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Lord of the Flies is a classic piece of literary history documenting the rapid descent of a group of English schoolboys into chaos after being stranded on a tropical island.

Fyre Festival was a disaster of a different sort, with many promises being made to the would-be attendees about an island music festival that would never actually happen.

Goldy Moldavsky’s new YA novel, Lord of the Fly Fest is a beautiful and terrible blend of these two, otherwise unrelated things. Our protagonist, Rafi, is a young and (hopefully) upcoming podcast host with a show called “Musical Mysteries.” She’s staked the success of her show’s second season on snagging an interview with River Stone, the hottest musical act to ever come out of Australia, and also a bad murderer, maybe. His former girlfriend, Tracy, disappeared, and he was the last person to have seen her. So Rafi spends every last dollar she has to be at Fly Fest, an upcoming music festival that everybody who’s anybody on the internet has been promoting. Arrival on the island quickly proves that everything involved with the preparation for the event has gone wrong. There’s no staff to welcome the guests, few tents for shelter, and nothing but an abandoned shipping container full of inedible “cheese” sandwiches for food. Worst of all? None of the musicians who were slated to appear have shown up. None, that is, except for River Stone.

So now, Rafi is faced with a quandary. Does she band resources together to contact the outside world and summon rescue? Or does she let things drag out in the hope of getting that exclusive interview with River, getting the big celebrity shot her podcast needs to get the big endorsement deals (and, y’know, maybe some justice for River’s dead [again, maybe] girlfriend, Tracy). She’s got to navigate an island full of upset social media influencers and makeup gurus to make her plan work, one way or another. But what if getting River out on an island without contact with the mainland is exactly what he needs to kill again? What really lies beneath the surface of Fly Fest?

Lord of the Fly Fest is brilliant, combining the satirical takes of Libba Bray’s Beauty Queens (I’m looking at you, fictional influencer/musician Hella Badid, and bland interchangeable Paul and Ryan) with the atmospheric tension of Agatha Christie. My utmost thanks to NetGalley and MacMillan for an eARC in exchange for a fair review.

“For MJ”

We said our farewells to you
Over the weekend
Listened to elegant words
About you
And by you
The subtle jazz tones of a saxophone
Blown across the mountainside
Where we gathered
Wind rustling your favorite
Trees while a caterpillar
Slowly made the long journey
Past my feet
And a white butterfly
Caught the sun
Just right on its wings
And a honey bee
Sought some of the sweetness
Lost in your passing
Nothing to mar the blue
Sky above but our
Fading tears

Neil Peart died this week, and so I grieve.

I had the tremendous privilege of seeing him perform live on two occasions (August 2nd, 2013, and July 11th, 2015). I can’t pinpoint the moment in my life when Rush became my favorite band, but I know that there was always something in the lyrics, frequently penned by Peart, that spoke to me. I remember being absolutely blown away when I found out that the band was comprised of only three people and still capable of such a sound.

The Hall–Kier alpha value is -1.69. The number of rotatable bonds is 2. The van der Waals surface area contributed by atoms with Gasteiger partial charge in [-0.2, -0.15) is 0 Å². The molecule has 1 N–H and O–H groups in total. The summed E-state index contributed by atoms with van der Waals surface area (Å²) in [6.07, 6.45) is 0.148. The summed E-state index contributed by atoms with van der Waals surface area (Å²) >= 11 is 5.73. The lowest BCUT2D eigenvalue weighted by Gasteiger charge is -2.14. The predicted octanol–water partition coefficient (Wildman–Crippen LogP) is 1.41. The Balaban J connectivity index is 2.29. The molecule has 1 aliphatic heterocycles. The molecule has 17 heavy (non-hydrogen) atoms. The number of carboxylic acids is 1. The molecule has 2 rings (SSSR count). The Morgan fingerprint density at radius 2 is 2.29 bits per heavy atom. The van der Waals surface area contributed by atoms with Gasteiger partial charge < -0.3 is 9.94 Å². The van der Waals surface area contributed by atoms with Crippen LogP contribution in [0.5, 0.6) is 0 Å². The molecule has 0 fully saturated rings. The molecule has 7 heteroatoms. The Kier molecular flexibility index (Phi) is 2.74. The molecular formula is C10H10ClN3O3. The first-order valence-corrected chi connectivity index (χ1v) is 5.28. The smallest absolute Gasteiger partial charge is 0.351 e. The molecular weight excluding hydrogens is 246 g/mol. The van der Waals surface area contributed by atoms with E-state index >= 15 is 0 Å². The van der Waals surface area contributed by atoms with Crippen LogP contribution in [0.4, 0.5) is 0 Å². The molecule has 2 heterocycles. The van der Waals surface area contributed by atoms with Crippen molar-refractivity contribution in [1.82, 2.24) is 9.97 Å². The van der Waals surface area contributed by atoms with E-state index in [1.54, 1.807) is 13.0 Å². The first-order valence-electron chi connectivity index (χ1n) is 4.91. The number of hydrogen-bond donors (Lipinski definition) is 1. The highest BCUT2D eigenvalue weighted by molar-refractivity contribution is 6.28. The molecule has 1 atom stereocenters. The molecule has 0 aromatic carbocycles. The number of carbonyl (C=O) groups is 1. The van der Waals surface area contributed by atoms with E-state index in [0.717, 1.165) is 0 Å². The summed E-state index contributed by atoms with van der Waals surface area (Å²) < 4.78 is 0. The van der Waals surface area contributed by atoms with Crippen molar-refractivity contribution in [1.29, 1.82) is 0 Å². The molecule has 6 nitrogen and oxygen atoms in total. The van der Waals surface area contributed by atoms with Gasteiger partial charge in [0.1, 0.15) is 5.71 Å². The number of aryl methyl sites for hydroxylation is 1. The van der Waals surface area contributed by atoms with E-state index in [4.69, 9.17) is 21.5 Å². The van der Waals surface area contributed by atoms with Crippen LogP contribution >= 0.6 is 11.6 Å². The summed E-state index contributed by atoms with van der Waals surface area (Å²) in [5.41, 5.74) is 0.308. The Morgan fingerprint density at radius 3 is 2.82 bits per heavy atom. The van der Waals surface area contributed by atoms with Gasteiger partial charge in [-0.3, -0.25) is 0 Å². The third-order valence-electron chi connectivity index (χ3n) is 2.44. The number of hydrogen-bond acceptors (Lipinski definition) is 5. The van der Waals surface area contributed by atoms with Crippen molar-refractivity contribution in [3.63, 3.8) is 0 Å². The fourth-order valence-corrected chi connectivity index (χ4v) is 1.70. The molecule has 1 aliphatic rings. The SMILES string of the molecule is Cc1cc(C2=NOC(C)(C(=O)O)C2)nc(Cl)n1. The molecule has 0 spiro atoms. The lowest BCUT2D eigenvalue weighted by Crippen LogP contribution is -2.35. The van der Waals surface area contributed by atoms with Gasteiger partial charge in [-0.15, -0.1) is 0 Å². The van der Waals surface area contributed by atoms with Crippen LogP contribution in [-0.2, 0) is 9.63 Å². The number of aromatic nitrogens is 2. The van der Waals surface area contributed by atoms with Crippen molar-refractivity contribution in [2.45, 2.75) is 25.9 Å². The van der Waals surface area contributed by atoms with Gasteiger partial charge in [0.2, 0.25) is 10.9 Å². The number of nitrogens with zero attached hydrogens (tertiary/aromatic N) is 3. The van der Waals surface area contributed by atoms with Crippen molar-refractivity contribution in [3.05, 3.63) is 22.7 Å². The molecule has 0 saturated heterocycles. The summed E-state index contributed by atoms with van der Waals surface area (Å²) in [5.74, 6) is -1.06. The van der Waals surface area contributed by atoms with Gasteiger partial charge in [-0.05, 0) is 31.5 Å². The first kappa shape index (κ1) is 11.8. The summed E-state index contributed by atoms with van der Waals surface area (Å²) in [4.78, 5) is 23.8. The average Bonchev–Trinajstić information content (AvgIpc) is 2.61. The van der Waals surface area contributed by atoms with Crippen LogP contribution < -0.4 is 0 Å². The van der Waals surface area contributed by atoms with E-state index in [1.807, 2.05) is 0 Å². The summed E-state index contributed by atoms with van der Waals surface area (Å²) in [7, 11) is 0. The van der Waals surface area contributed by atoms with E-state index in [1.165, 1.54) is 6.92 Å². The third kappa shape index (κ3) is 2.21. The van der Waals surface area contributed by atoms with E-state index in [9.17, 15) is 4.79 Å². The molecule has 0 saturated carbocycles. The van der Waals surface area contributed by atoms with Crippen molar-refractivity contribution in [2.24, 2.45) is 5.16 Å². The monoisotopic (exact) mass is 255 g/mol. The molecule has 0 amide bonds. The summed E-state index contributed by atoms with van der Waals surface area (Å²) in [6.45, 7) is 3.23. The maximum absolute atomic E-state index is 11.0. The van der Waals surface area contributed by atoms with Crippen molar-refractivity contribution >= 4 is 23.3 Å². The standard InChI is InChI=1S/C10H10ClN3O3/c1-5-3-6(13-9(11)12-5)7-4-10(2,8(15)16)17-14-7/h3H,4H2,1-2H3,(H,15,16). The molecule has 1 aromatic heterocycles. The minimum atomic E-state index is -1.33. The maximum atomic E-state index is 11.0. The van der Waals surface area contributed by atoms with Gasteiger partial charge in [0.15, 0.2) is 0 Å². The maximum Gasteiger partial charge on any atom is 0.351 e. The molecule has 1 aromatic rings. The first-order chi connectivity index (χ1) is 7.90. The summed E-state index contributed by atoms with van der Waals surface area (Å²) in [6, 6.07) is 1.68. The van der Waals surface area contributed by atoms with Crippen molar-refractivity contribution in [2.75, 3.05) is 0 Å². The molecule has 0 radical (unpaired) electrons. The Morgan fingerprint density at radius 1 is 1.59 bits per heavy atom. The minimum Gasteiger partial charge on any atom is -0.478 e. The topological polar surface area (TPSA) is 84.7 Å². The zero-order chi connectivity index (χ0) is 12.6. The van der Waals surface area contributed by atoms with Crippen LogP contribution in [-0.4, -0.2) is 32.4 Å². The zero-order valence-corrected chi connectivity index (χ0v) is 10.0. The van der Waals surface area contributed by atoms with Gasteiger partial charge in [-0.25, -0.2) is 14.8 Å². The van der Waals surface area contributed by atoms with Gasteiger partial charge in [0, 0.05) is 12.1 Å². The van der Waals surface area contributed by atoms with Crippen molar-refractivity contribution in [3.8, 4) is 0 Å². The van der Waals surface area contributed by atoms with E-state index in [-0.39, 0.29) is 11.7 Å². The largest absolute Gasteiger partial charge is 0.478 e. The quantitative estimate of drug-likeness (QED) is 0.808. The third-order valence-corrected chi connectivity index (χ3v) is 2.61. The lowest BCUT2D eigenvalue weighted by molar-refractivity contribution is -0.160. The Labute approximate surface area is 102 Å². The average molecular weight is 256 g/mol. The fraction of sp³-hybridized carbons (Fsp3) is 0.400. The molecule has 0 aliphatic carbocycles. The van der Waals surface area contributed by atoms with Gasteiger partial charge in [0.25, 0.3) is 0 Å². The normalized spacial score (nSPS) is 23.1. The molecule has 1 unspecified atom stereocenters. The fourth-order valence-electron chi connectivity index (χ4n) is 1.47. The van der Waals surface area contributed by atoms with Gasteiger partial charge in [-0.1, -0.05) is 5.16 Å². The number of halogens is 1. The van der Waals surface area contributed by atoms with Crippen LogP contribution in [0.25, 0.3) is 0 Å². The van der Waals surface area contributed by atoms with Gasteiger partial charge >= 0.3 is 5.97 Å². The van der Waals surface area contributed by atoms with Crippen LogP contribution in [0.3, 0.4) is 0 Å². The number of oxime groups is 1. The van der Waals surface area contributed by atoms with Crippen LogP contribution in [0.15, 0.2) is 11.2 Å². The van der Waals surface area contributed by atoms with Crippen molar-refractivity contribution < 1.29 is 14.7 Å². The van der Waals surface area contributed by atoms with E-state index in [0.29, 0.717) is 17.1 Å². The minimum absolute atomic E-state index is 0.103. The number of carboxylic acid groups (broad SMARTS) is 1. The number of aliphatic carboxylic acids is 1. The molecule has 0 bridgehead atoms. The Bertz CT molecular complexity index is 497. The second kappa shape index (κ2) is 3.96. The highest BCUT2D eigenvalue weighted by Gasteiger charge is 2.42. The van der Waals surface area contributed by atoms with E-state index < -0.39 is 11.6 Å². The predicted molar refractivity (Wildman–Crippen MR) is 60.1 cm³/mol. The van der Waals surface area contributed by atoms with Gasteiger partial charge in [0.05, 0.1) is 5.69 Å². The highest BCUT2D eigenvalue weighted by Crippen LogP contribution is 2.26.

He was, and always will be, a legendary drummer and lyricist. I am grateful for his music and his books. I send my most sincere condolences to his family and friends, as well as to my fellow fans.

Rest in peace, Neil. Thank you.

“A Farewell To Kings”

When they turn the pages of history
When these days have passed long ago
Will they read of us with sadness
For the seeds that we let grow?
We turned our gaze
From the castles in the distance
Eyes cast down
On the path of least resistance

Cities full of hatred, fear and lies
Withered hearts and cruel, tormented eyes
Scheming demons dressed in kingly guise
Beating down the multitude and
Scoffing at the wise

The hypocrites are slandering
The sacred Halls of Truth
Ancient nobles showering
Their bitterness on youth
Can’t we find the minds that made us strong?
Can’t we learn to feel what’s right
And what’s wrong?
What’s wrong?

Cities full of hatred, fear and lies
Withered hearts and cruel, tormented eyes
Scheming demons dressed in kingly guise
Beating down the multitude and
Scoffing at the wise
Can’t we raise our eyes and make a start?
Can’t we find the minds to lead us
Closer to the heart?

On Friday night I got to see my first ever live RUSH concert. My mind is blown. From the opening notes of Subdivisions to the ominous closing words of 2112 Part VII: The Grand Finale, the concert rocked. Geddy Lee, Alex Lifeson, and Neil Peart may be aging, but they certainly don’t act any older. Alex can still play guitar like no one else, with beautifully melodic solos and an intense energy that is only matched and amplified by Neil’s focused drumming (I swear he doesn’t actually look at the drum kit and just KNOWS where each piece is) and Geddy’s bass, vocals, and skipping around the stage. There really is nothing else like it.

A complete setlist from their Denver show can be found here. Note that the string ensemble they had backing them during the Clockwork Angels tracks also played during YYZ. That’s right. YYZ. Live. WITH A STRING ENSEMBLE. I need to go lie down now.